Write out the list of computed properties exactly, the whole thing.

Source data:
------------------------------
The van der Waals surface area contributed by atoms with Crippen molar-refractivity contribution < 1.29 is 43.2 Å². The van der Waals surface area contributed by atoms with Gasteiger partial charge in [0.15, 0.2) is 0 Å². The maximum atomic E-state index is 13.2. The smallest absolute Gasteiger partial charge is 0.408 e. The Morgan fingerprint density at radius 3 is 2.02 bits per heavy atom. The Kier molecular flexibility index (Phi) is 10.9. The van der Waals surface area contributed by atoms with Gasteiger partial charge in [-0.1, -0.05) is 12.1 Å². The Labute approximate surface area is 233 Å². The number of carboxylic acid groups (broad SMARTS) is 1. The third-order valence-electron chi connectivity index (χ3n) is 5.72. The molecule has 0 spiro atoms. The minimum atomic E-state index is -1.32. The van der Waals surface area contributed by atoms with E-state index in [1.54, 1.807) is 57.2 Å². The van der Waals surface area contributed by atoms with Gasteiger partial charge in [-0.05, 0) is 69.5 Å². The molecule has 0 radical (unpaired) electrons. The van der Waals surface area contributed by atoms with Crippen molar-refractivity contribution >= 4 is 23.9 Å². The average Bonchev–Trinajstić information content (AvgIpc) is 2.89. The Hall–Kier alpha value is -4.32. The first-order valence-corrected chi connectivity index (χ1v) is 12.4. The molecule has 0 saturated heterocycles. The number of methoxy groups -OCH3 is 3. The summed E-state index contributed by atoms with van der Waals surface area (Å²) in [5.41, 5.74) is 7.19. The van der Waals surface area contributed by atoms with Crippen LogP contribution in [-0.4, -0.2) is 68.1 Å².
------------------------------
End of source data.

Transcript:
The van der Waals surface area contributed by atoms with Crippen molar-refractivity contribution < 1.29 is 43.2 Å². The van der Waals surface area contributed by atoms with Gasteiger partial charge in [0.15, 0.2) is 0 Å². The maximum atomic E-state index is 13.2. The smallest absolute Gasteiger partial charge is 0.408 e. The Morgan fingerprint density at radius 3 is 2.02 bits per heavy atom. The Kier molecular flexibility index (Phi) is 10.9. The van der Waals surface area contributed by atoms with Gasteiger partial charge in [-0.1, -0.05) is 12.1 Å². The Labute approximate surface area is 233 Å². The number of carboxylic acid groups (broad SMARTS) is 1. The third-order valence-electron chi connectivity index (χ3n) is 5.72. The molecule has 0 spiro atoms. The minimum atomic E-state index is -1.32. The van der Waals surface area contributed by atoms with E-state index in [1.54, 1.807) is 57.2 Å². The van der Waals surface area contributed by atoms with Gasteiger partial charge in [-0.05, 0) is 69.5 Å². The molecule has 0 radical (unpaired) electrons. The van der Waals surface area contributed by atoms with Crippen molar-refractivity contribution >= 4 is 23.9 Å². The average Bonchev–Trinajstić information content (AvgIpc) is 2.89. The Hall–Kier alpha value is -4.32. The first-order valence-corrected chi connectivity index (χ1v) is 12.4. The molecule has 0 saturated heterocycles. The number of methoxy groups -OCH3 is 3. The summed E-state index contributed by atoms with van der Waals surface area (Å²) in [5.41, 5.74) is 7.19. The van der Waals surface area contributed by atoms with Crippen LogP contribution in [-0.4, -0.2) is 68.1 Å².